Channel9 recently posted a video with the Parallel Computing Concurrency Runtime team talking, mainly, about tasks and continuations, new features to the Parallel Patterns Library. These are already available through the ConcRT Extra’s Sample Pack. You can watch the half hour interview with the team here.

Besides the new stuff they shown, I particularly liked two things that Artur Laksberg said. The first was about the difference between parallelism and concurrency:

Parallelism is doing the same amount of work faster by utilizing multiple cores, multiple processors. Concurrency is understood as doing more work in the same amount of time.

The other one was about threads and tasks:

We want people to stop thinking about threads and start thinking in terms of independent, or not independent, units of work. You have one piece of work, you compose it with another piece of work and you have two tasks, you join together and what you get as a result is another task. And then, concurrency, as somebody said, just happens. It just happens if the runtime decides it’s beneficial for you, that it is safe to execute those two chunks, tasks, in parallel.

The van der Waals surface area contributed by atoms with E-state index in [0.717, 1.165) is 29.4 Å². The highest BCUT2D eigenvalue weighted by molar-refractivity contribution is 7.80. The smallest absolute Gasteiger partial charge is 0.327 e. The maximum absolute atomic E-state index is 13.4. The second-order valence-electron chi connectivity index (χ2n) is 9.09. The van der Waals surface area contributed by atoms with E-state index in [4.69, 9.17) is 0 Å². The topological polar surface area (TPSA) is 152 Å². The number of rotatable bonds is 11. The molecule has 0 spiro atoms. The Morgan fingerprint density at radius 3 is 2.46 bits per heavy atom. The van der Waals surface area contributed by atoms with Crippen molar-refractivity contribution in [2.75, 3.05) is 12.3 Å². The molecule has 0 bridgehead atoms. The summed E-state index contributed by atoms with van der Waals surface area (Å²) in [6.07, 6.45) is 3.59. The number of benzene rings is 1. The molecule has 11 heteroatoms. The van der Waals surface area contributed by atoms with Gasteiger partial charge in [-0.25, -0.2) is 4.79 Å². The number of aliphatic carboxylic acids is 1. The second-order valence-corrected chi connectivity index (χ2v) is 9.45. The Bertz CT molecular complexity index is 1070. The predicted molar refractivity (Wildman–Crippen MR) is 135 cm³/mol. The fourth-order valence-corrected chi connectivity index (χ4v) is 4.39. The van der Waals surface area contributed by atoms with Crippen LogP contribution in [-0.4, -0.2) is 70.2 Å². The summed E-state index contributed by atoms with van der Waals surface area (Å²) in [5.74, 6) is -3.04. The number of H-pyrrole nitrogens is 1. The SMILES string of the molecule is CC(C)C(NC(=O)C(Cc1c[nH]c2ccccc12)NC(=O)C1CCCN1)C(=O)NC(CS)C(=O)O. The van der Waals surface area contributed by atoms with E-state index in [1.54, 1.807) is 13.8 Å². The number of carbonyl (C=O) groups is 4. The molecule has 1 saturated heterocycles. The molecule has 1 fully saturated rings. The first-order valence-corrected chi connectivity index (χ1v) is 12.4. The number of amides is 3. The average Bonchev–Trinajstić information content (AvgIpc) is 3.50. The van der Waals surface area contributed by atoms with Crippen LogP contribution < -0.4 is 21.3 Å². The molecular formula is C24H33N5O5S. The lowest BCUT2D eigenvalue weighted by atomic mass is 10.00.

Hopefully people will start understanding that threads are obsolete and they should be thinking in tasks.

UPDATE: Microsoft Technical Computing group announced yesterday the availability of a book called Parallel Programming with Microsoft Visual C++: Design patterns for Decomposition, and Coordination on Multicore Architectures, describing six key patterns for data and task parallelism and how to implement them in VC++ using the Parallel Patterns Library and Asynchronous Agents Library, which shipped with Visual Studio 2010. There is also a printed version for the book. You can read more about it on VC++ team’s blog.

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